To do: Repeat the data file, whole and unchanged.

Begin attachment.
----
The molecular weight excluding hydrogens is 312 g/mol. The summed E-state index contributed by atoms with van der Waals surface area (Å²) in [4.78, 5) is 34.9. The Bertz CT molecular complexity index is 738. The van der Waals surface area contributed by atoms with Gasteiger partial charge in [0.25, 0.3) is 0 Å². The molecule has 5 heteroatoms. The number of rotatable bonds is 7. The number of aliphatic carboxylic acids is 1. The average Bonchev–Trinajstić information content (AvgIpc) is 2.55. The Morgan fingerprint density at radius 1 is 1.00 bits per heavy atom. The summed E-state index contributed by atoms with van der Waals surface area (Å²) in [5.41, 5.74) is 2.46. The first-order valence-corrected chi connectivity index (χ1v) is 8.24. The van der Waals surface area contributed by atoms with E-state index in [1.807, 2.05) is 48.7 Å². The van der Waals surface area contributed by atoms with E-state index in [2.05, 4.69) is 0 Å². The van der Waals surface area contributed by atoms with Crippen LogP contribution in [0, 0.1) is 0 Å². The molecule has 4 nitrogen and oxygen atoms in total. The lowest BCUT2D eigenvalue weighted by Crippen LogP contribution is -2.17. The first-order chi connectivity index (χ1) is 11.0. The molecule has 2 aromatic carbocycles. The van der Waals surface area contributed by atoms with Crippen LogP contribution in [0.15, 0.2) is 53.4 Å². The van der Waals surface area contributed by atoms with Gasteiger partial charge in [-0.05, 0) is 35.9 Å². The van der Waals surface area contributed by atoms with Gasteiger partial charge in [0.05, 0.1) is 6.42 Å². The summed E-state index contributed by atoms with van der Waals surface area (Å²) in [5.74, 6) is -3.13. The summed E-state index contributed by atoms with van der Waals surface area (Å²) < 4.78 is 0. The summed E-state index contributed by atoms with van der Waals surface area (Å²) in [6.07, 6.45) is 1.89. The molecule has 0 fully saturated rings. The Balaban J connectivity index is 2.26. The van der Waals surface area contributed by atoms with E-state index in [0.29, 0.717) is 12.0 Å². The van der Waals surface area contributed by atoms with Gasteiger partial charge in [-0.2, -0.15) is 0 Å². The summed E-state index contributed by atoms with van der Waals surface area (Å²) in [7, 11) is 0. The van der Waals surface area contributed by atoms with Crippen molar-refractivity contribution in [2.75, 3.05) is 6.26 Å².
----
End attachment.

The molecular weight excluding hydrogens is 312 g/mol. The summed E-state index contributed by atoms with van der Waals surface area (Å²) in [4.78, 5) is 34.9. The Bertz CT molecular complexity index is 738. The van der Waals surface area contributed by atoms with Gasteiger partial charge in [0.25, 0.3) is 0 Å². The molecule has 5 heteroatoms. The number of rotatable bonds is 7. The number of aliphatic carboxylic acids is 1. The average Bonchev–Trinajstić information content (AvgIpc) is 2.55. The Morgan fingerprint density at radius 1 is 1.00 bits per heavy atom. The summed E-state index contributed by atoms with van der Waals surface area (Å²) in [5.41, 5.74) is 2.46. The first-order valence-corrected chi connectivity index (χ1v) is 8.24. The van der Waals surface area contributed by atoms with E-state index in [1.807, 2.05) is 48.7 Å². The van der Waals surface area contributed by atoms with E-state index in [2.05, 4.69) is 0 Å². The van der Waals surface area contributed by atoms with Crippen LogP contribution in [0, 0.1) is 0 Å². The molecule has 4 nitrogen and oxygen atoms in total. The lowest BCUT2D eigenvalue weighted by Crippen LogP contribution is -2.17. The first-order chi connectivity index (χ1) is 11.0. The molecule has 2 aromatic carbocycles. The van der Waals surface area contributed by atoms with Crippen LogP contribution in [0.15, 0.2) is 53.4 Å². The van der Waals surface area contributed by atoms with Gasteiger partial charge in [-0.05, 0) is 35.9 Å². The van der Waals surface area contributed by atoms with Gasteiger partial charge in [0.05, 0.1) is 6.42 Å². The summed E-state index contributed by atoms with van der Waals surface area (Å²) in [5.74, 6) is -3.13. The summed E-state index contributed by atoms with van der Waals surface area (Å²) < 4.78 is 0. The summed E-state index contributed by atoms with van der Waals surface area (Å²) in [6.07, 6.45) is 1.89. The molecule has 0 fully saturated rings. The Balaban J connectivity index is 2.26. The van der Waals surface area contributed by atoms with E-state index in [0.29, 0.717) is 12.0 Å². The van der Waals surface area contributed by atoms with Gasteiger partial charge in [-0.2, -0.15) is 0 Å². The summed E-state index contributed by atoms with van der Waals surface area (Å²) in [7, 11) is 0. The van der Waals surface area contributed by atoms with Crippen molar-refractivity contribution in [2.75, 3.05) is 6.26 Å².